Thursday, September 11, 2014


Some times it takes a while to learn what something “really” is and what its appropriate name is and even then, there are still unanswered questions. That process of discovery is one of the joys of collecting. Some ten years ago, I bought a wonderful18th century boxed set of glass views of a group of people watching a fireworks display.

I thought it was a rare set of glass peepshow views. It looked similar to paper sets of peepshow views made by the famous German printer, Martin Engelbrecht, in which a scene was printed on six different cards. When the views are placed in a peepshow box and the viewer looks at the scene through a lens, the scene appears three-dimensional and much more life-like than a flat painting, drawing or a print. I thought some type of rare peepshow would be used to view these glass transparencies. I held that view for quite a long time and even saw one or two peepshows that I thought might be used for such a purpose. I also saw a couple of exhibitions in which sets of these glass views were included and displayed in a way that gave credence to the idea that they were peepshow views.

The last few years my thinking about these incredible views began to change as I did more reading and began seeing references to things called Diaphanoramas and Diafanoramas. Some times the term Diaphanorama is applied to other sorts of visual entertainment but both terms are used when describing glass transparent views. I will use the term Diafanorama since it seems to refer exclusively to transparent glass views. This past May, when I went to Amsterdam, I learned more about Diafanoramas. There were three of them on display at the Rijksmuseum. They were set into the wall and displayed in a way that you might look at a set of peepshow views. However, Tristan Mostert, the curator of the show, told me of research that suggested that this was not how these images were viewed; in fact, these images were to be viewed as reflected in a concave mirror (often referred to in the 18th century as a burning mirror). A set of candles would be arranged behind the box to provide lighting and a concave mirror placed in front of the box, with the mirror turned toward the box. The image would be reflected in the mirror. The mirror view created a greater appearance of depth (much like the hidden mirror in the top of a vertical peepshow does). I didn’t have time while I was in Amsterdam to see the other Diafanoramas in the Rijksmuseum, but they are online. I also found there is a large collection of these views at the Rotterdam Museum, which I also visited online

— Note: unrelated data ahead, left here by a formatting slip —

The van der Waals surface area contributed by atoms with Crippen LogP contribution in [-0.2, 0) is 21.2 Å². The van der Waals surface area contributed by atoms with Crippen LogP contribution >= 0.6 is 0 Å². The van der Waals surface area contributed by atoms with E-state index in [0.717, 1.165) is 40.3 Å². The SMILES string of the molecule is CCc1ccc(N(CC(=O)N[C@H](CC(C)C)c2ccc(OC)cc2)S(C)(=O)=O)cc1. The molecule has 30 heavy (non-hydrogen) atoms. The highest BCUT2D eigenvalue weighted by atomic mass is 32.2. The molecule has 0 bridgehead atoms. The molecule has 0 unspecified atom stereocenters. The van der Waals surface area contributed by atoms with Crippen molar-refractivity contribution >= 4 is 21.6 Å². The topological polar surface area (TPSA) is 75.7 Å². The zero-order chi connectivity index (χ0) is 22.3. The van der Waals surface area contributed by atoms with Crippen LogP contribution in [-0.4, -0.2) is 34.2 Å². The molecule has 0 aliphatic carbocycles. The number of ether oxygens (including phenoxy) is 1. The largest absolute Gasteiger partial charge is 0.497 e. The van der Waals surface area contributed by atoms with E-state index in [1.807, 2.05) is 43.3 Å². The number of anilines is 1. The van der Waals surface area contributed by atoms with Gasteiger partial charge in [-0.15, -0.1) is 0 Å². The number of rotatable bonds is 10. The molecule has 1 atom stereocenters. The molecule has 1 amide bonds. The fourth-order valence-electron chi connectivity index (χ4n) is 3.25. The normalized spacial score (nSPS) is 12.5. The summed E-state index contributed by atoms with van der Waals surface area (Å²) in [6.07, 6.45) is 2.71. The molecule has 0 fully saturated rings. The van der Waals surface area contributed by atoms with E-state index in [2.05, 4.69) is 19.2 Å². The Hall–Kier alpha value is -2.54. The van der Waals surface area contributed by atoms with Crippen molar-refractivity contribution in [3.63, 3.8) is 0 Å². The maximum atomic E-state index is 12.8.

Helmut Wälde has just written a very interesting article for The New Magic Lantern Journal (Vol 11, #9) on The Dutch Diafanorama. Wälde adds considerably to the existing knowledge about these glass paintings, how they were painted and what sorts of people owned them. His article focuses exclusively on Dutch examples. His research suggests a common format. Each set has four painted sheets of glass with the same measurements of width and height. I have in my collection a number of sets of transparent paintings done on two sheets of glass. Furthermore, my sets with more than two sheets of glass are different sizes, suggesting that there was not a common format.

Diafanorama seem to have begun appearing in the middle of the 18th century. They were an amusement mainly for the private entertainment of well-to-do families. There were, however, in the19th century public shows of both Diaphanoramas and Diafanoramas. I have two broadsides in my collection advertising such shows. One is a Russian broadside advertising a Diaphanorama (gallery of transparent pictures) on display in Moscow in 1834. Very recently I added another broadside advertising a 1833 Diafanorama entertainment in the city of Altenburg, Germany. The Altenburg show contained thirty different painted scenes, most of them painted by the famous Swiss painter, Franz Niklaus König. König began giving public shows of Diafanoramas in 1811. He built up a stock of different scenes and took his show on tour in the 1820s. Upon his death in 1832, Christian Stettler and a partner bought König’s collection and began making shows with the collection. This broadside advertises a show over two evenings. I hope over time to learn more about his shows. What size were the views? What size was the audience? Did the audience use a mirror to view the scenes?

Now that I am posting images and information on my collection of Difanoramas and associated broadsides, I have to decide where they belong within my web site. I considered placing them in the peepshow section.I have decided, at least for now, to put them in the Panorama/Diorama section because the Difanoramas have much in common with Diorama paintings. Louis Jacques Mandé Daguerre opened his first Diorama in Paris in 1822. Scenes were painted on multi-layered panels of linen, with selected parts treated to be transparent. These multi-layered paintings were on a different surface and of a very different scale but like the Diafanorama, they were a form of entertainment that made the viewing of a painting a more three dimensional experience.


  1. Hello!
    I learned of your sites through a "This is" website feature. I love these different sorts of 'performing' arts. There is a lady who has stages and such, from bygone eras, that reminds me of your things.
    I am so enjoying reading the posts and seeing what you have, both here and on!
    Thank you!